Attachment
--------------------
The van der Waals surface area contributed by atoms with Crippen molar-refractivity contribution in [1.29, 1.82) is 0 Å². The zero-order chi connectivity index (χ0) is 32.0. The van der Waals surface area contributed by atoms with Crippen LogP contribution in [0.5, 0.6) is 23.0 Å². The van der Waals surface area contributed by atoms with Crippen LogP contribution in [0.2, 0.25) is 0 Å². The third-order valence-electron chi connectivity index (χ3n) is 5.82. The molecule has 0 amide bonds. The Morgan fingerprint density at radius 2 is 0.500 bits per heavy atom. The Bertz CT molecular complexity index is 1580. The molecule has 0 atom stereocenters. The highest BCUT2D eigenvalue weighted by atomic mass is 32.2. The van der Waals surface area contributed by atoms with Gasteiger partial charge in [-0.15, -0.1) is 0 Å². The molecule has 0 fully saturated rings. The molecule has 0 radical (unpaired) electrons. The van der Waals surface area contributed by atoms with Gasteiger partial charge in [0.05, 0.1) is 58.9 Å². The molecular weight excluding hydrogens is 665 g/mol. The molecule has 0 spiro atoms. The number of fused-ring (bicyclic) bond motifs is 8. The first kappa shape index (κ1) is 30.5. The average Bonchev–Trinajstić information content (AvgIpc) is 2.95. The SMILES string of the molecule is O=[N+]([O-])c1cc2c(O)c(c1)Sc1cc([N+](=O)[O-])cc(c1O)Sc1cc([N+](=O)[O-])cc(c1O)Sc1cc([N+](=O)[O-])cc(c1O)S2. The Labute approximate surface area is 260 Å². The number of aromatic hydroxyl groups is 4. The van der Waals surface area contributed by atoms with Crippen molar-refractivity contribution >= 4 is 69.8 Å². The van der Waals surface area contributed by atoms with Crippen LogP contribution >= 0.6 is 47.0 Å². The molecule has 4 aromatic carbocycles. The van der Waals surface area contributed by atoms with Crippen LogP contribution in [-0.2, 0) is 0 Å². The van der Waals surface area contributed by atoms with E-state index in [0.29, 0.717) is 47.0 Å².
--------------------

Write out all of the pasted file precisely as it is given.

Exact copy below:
The van der Waals surface area contributed by atoms with Crippen molar-refractivity contribution in [1.29, 1.82) is 0 Å². The zero-order chi connectivity index (χ0) is 32.0. The van der Waals surface area contributed by atoms with Crippen LogP contribution in [0.5, 0.6) is 23.0 Å². The van der Waals surface area contributed by atoms with Crippen LogP contribution in [0.2, 0.25) is 0 Å². The third-order valence-electron chi connectivity index (χ3n) is 5.82. The molecule has 0 amide bonds. The Morgan fingerprint density at radius 2 is 0.500 bits per heavy atom. The Bertz CT molecular complexity index is 1580. The molecule has 0 atom stereocenters. The highest BCUT2D eigenvalue weighted by atomic mass is 32.2. The van der Waals surface area contributed by atoms with Gasteiger partial charge in [-0.15, -0.1) is 0 Å². The molecule has 0 fully saturated rings. The molecule has 0 radical (unpaired) electrons. The van der Waals surface area contributed by atoms with Gasteiger partial charge in [0.05, 0.1) is 58.9 Å². The molecular weight excluding hydrogens is 665 g/mol. The molecule has 0 spiro atoms. The number of fused-ring (bicyclic) bond motifs is 8. The first kappa shape index (κ1) is 30.5. The average Bonchev–Trinajstić information content (AvgIpc) is 2.95. The SMILES string of the molecule is O=[N+]([O-])c1cc2c(O)c(c1)Sc1cc([N+](=O)[O-])cc(c1O)Sc1cc([N+](=O)[O-])cc(c1O)Sc1cc([N+](=O)[O-])cc(c1O)S2. The Labute approximate surface area is 260 Å². The number of aromatic hydroxyl groups is 4. The van der Waals surface area contributed by atoms with Crippen molar-refractivity contribution >= 4 is 69.8 Å². The van der Waals surface area contributed by atoms with Crippen LogP contribution >= 0.6 is 47.0 Å². The molecule has 4 aromatic carbocycles. The van der Waals surface area contributed by atoms with Crippen LogP contribution in [-0.2, 0) is 0 Å². The van der Waals surface area contributed by atoms with E-state index in [0.29, 0.717) is 47.0 Å².